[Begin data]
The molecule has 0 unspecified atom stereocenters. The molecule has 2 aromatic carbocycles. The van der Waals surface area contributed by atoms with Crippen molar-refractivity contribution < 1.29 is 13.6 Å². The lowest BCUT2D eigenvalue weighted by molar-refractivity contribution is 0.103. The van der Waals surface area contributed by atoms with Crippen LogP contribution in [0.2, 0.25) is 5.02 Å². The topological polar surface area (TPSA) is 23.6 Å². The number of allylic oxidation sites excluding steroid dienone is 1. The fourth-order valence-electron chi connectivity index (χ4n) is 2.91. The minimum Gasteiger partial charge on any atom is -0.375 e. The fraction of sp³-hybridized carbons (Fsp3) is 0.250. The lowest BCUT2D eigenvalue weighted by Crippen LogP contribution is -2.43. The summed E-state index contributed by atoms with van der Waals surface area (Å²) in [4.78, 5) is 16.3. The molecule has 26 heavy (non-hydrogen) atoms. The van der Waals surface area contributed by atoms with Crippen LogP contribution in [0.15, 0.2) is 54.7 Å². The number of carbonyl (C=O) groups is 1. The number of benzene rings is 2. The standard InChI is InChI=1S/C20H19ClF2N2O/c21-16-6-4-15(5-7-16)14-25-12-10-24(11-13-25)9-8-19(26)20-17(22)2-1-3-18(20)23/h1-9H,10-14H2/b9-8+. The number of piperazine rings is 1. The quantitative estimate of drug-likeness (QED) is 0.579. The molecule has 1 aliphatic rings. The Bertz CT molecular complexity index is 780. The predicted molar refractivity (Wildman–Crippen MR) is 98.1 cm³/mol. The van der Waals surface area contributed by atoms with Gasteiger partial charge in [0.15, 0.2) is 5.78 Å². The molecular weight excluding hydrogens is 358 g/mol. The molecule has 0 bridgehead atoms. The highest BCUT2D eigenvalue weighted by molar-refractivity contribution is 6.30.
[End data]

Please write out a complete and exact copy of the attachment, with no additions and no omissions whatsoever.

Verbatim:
The molecule has 0 unspecified atom stereocenters. The molecule has 2 aromatic carbocycles. The van der Waals surface area contributed by atoms with Crippen molar-refractivity contribution < 1.29 is 13.6 Å². The lowest BCUT2D eigenvalue weighted by molar-refractivity contribution is 0.103. The van der Waals surface area contributed by atoms with Crippen LogP contribution in [0.2, 0.25) is 5.02 Å². The topological polar surface area (TPSA) is 23.6 Å². The number of allylic oxidation sites excluding steroid dienone is 1. The fourth-order valence-electron chi connectivity index (χ4n) is 2.91. The minimum Gasteiger partial charge on any atom is -0.375 e. The fraction of sp³-hybridized carbons (Fsp3) is 0.250. The lowest BCUT2D eigenvalue weighted by Crippen LogP contribution is -2.43. The summed E-state index contributed by atoms with van der Waals surface area (Å²) in [4.78, 5) is 16.3. The molecule has 26 heavy (non-hydrogen) atoms. The van der Waals surface area contributed by atoms with Crippen LogP contribution in [0.15, 0.2) is 54.7 Å². The number of carbonyl (C=O) groups is 1. The number of benzene rings is 2. The standard InChI is InChI=1S/C20H19ClF2N2O/c21-16-6-4-15(5-7-16)14-25-12-10-24(11-13-25)9-8-19(26)20-17(22)2-1-3-18(20)23/h1-9H,10-14H2/b9-8+. The number of piperazine rings is 1. The quantitative estimate of drug-likeness (QED) is 0.579. The molecule has 1 aliphatic rings. The Bertz CT molecular complexity index is 780. The predicted molar refractivity (Wildman–Crippen MR) is 98.1 cm³/mol. The van der Waals surface area contributed by atoms with Gasteiger partial charge in [0.15, 0.2) is 5.78 Å². The molecular weight excluding hydrogens is 358 g/mol. The molecule has 0 bridgehead atoms. The highest BCUT2D eigenvalue weighted by molar-refractivity contribution is 6.30.